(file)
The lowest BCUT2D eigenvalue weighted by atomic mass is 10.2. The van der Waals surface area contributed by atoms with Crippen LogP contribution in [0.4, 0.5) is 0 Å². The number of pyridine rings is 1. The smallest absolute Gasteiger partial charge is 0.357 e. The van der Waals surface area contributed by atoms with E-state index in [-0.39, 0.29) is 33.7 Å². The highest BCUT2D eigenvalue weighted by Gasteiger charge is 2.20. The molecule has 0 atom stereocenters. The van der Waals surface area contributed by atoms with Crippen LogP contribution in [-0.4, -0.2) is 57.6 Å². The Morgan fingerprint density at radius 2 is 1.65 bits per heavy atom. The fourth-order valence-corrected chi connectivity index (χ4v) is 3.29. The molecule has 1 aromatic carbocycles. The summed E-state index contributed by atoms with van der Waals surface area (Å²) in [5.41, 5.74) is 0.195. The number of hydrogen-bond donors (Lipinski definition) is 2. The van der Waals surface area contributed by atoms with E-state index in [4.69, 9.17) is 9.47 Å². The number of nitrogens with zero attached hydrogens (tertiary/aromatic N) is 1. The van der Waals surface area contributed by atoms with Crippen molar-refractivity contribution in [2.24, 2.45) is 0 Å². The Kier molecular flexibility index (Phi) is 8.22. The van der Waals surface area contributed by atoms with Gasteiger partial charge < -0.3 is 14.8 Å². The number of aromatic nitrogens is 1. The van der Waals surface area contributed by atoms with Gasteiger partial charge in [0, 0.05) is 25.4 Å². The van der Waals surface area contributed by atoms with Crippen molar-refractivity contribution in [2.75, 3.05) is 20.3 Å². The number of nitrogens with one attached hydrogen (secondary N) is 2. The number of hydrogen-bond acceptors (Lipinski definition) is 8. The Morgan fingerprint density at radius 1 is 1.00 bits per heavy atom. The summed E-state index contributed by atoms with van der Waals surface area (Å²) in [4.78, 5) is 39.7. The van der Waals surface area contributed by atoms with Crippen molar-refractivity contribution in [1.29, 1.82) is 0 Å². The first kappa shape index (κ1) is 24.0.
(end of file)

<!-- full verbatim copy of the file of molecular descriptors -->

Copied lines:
The lowest BCUT2D eigenvalue weighted by atomic mass is 10.2. The van der Waals surface area contributed by atoms with Crippen LogP contribution in [0.4, 0.5) is 0 Å². The number of pyridine rings is 1. The smallest absolute Gasteiger partial charge is 0.357 e. The van der Waals surface area contributed by atoms with E-state index in [-0.39, 0.29) is 33.7 Å². The highest BCUT2D eigenvalue weighted by Gasteiger charge is 2.20. The molecule has 0 atom stereocenters. The van der Waals surface area contributed by atoms with Crippen LogP contribution in [-0.4, -0.2) is 57.6 Å². The Morgan fingerprint density at radius 2 is 1.65 bits per heavy atom. The fourth-order valence-corrected chi connectivity index (χ4v) is 3.29. The molecule has 1 aromatic carbocycles. The summed E-state index contributed by atoms with van der Waals surface area (Å²) in [5.41, 5.74) is 0.195. The number of hydrogen-bond donors (Lipinski definition) is 2. The van der Waals surface area contributed by atoms with E-state index in [4.69, 9.17) is 9.47 Å². The number of nitrogens with zero attached hydrogens (tertiary/aromatic N) is 1. The van der Waals surface area contributed by atoms with Crippen molar-refractivity contribution in [2.24, 2.45) is 0 Å². The Kier molecular flexibility index (Phi) is 8.22. The van der Waals surface area contributed by atoms with Gasteiger partial charge < -0.3 is 14.8 Å². The number of aromatic nitrogens is 1. The van der Waals surface area contributed by atoms with Gasteiger partial charge in [0, 0.05) is 25.4 Å². The van der Waals surface area contributed by atoms with Crippen molar-refractivity contribution in [2.75, 3.05) is 20.3 Å². The number of nitrogens with one attached hydrogen (secondary N) is 2. The number of hydrogen-bond acceptors (Lipinski definition) is 8. The Morgan fingerprint density at radius 1 is 1.00 bits per heavy atom. The summed E-state index contributed by atoms with van der Waals surface area (Å²) in [4.78, 5) is 39.7. The van der Waals surface area contributed by atoms with Crippen molar-refractivity contribution in [1.29, 1.82) is 0 Å². The first kappa shape index (κ1) is 24.0.